COLUMN: HBO’s Big Little Lies transcends housewife stereotypes

Rich, spellbinding and utterly original, creator David E. Kelley’s Big Little Lies is the kind of show that makes you excited for the future of television. And by original, I don’t mean its content (the series is based on the eponymous novel by Liane Moriarty) — I mean the way the story is told. Murder, moneyed Monterey, mothers: It all may seem familiar, but still, this HBO series is unlike any television show I have ever seen.

Another installment in the new brand of female-driven shows that absolutely refuse to put its characters in a box, Big Little Lies listens closely to its protagonists, does not mock them for what they want and catapults what could have been droll or comedic into something indescribably rich and nuanced.

For opening with a pilot that ran like one continuous A-story, Big Little Lies is deliciously layered. It tantalizes, with an allure that can only be cultivated by a palate of practiced and acclaimed actresses, splashed across the backyard beaches of the Pacific coast and thrown into the context of murder.

But though the promise of Big Little Lies is all of those things, it is also none of them. Examined alone, each of these components would prove seemingly uninteresting: a story about moms, a story about Monterey, a story about a killing. Put together, it’s enough potential for cheese to pack Days of Our Lives a mean punch.

But go there, it does not. Big Little Lies destroys perceptions of mothers, perceptions of women — especially women who society already loves to deride: the Monterey mom, the wealthy housewife, the twice-married woman. Normally categorized into the Melania Trump archetype, wealthy women are often depicted as selfish and materialistic, readily willing to let their lives ride on the success of their husbands.

But in Big Little Lies, that is not the case. With her husband in line with her children at dinner, Madeline (Reese Witherspoon) sits at the head of the table.

These Monterey moms run the show. They love their children and will do anything for them. And yes, wealthy women are hardly the demographic who need the most defending in American society — but consider also the implications of putting every woman like Madeline, Celeste (Nicole Kidman) and Jane (Shailene Woodley) in a box. It gets us nowhere. And the same vein of criticism that begs audiences not to take rich women seriously is actually a coded instruction not to take any woman seriously.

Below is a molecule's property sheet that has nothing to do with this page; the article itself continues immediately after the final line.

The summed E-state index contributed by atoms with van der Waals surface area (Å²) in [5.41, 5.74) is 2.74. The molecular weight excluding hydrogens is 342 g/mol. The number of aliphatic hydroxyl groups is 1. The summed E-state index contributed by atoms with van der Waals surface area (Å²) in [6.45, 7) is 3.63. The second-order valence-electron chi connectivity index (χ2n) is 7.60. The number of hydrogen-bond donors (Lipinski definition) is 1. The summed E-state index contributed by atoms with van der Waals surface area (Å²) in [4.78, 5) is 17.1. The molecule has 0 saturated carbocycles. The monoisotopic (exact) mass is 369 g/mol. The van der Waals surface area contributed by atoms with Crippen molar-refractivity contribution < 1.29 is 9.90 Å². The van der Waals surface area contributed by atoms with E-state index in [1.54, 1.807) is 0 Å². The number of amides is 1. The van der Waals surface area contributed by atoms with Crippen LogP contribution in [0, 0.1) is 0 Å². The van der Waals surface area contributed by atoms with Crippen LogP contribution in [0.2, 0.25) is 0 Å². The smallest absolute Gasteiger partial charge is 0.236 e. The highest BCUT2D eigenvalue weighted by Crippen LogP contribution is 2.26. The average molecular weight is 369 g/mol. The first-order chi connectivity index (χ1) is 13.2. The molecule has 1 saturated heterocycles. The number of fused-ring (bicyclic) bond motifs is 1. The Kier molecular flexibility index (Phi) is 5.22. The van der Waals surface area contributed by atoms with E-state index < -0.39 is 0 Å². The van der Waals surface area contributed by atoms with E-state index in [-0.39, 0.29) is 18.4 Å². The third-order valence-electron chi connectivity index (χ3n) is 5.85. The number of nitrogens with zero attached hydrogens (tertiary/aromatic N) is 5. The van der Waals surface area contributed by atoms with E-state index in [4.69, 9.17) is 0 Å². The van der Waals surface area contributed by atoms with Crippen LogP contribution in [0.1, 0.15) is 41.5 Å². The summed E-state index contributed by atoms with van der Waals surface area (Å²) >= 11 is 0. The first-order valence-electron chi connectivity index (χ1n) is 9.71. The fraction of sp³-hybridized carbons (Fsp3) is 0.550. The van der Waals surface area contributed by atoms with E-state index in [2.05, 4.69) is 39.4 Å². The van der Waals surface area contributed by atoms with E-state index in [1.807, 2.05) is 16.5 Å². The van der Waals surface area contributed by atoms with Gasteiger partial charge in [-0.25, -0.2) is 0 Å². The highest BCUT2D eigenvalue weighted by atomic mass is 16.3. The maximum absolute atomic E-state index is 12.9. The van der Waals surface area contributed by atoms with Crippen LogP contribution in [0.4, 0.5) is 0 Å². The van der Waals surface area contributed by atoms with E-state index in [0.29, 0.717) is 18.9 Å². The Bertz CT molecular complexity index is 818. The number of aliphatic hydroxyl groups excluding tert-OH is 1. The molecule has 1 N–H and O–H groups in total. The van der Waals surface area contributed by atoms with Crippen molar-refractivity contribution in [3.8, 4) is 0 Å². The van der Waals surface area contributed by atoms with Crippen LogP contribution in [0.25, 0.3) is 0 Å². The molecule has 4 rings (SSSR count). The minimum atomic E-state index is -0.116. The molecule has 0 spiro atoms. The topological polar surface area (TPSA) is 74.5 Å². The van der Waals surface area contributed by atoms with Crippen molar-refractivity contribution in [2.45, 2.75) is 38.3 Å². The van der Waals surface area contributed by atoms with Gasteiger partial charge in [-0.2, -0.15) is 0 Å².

And besides, as we see in the police’s questioning of different parents about the body on the beach, women aren’t the only ones involved in the rumor mill here. Dads are also quick to point out and belittle their fellow Monterey parents.

In Big Little Lies, money is no longer flashy — it is simply the world of the show. And for this series, the world is everything: It’s more enticing than the smell of perfume. It’s that unspeakably compelling aura that propels the series into sophistication, that highlights the subject matter — women — as something worth more than anyone will give them credit for.

Over the decades, television has made it so easy to make fun of women, so easy to laugh at what they want and how they feel, but Big Little Lies adamantly refuses to do that. Less about every detail of its subject matter than the impressive and ubiquitous tone the show concocts, to call it engaging would be an understatement.

Big Little Lies throws its characters and audience past convention or any boundary that is used to define television. And with the inception of evolving formats for shows popping up every day, these boundaries are growing until they’ll one day disappear.

Make note: Here is a landmark show. It will change everything.

Zoe Cheng is a sophomore majoring in writing for screen and television. Her column, “Wide Shot,” runs Wednesdays.